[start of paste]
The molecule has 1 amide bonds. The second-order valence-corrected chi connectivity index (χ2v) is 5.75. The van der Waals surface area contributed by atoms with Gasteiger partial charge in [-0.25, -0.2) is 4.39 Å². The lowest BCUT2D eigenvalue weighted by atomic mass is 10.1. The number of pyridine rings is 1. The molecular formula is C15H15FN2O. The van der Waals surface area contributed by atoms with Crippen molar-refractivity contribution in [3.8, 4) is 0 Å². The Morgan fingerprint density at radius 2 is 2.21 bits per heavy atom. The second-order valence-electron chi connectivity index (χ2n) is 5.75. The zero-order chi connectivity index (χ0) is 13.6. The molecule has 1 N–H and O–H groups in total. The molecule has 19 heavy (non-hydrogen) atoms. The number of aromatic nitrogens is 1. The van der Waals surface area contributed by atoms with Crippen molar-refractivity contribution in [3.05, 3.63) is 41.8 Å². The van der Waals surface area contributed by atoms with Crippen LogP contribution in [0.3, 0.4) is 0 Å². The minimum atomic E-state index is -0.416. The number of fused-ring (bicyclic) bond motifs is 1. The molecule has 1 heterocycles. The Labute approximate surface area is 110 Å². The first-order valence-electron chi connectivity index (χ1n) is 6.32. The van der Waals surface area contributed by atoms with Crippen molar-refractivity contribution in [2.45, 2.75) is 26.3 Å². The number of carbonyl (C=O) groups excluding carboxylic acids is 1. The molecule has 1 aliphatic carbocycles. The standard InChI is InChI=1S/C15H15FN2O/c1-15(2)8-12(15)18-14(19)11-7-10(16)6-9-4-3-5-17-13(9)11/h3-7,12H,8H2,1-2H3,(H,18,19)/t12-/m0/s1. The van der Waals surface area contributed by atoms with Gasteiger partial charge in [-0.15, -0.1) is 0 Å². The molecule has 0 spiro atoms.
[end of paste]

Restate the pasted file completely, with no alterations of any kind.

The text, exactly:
The molecule has 1 amide bonds. The second-order valence-corrected chi connectivity index (χ2v) is 5.75. The van der Waals surface area contributed by atoms with Gasteiger partial charge in [-0.25, -0.2) is 4.39 Å². The lowest BCUT2D eigenvalue weighted by atomic mass is 10.1. The number of pyridine rings is 1. The molecular formula is C15H15FN2O. The van der Waals surface area contributed by atoms with Crippen molar-refractivity contribution in [3.8, 4) is 0 Å². The Morgan fingerprint density at radius 2 is 2.21 bits per heavy atom. The second-order valence-electron chi connectivity index (χ2n) is 5.75. The zero-order chi connectivity index (χ0) is 13.6. The molecule has 1 N–H and O–H groups in total. The molecule has 19 heavy (non-hydrogen) atoms. The number of aromatic nitrogens is 1. The van der Waals surface area contributed by atoms with Crippen molar-refractivity contribution in [3.05, 3.63) is 41.8 Å². The van der Waals surface area contributed by atoms with Crippen LogP contribution in [0.3, 0.4) is 0 Å². The minimum atomic E-state index is -0.416. The number of fused-ring (bicyclic) bond motifs is 1. The molecule has 1 heterocycles. The Labute approximate surface area is 110 Å². The first-order valence-electron chi connectivity index (χ1n) is 6.32. The van der Waals surface area contributed by atoms with Crippen molar-refractivity contribution in [2.45, 2.75) is 26.3 Å². The number of carbonyl (C=O) groups excluding carboxylic acids is 1. The molecule has 1 aliphatic carbocycles. The standard InChI is InChI=1S/C15H15FN2O/c1-15(2)8-12(15)18-14(19)11-7-10(16)6-9-4-3-5-17-13(9)11/h3-7,12H,8H2,1-2H3,(H,18,19)/t12-/m0/s1. The van der Waals surface area contributed by atoms with Gasteiger partial charge in [-0.15, -0.1) is 0 Å². The molecule has 0 spiro atoms.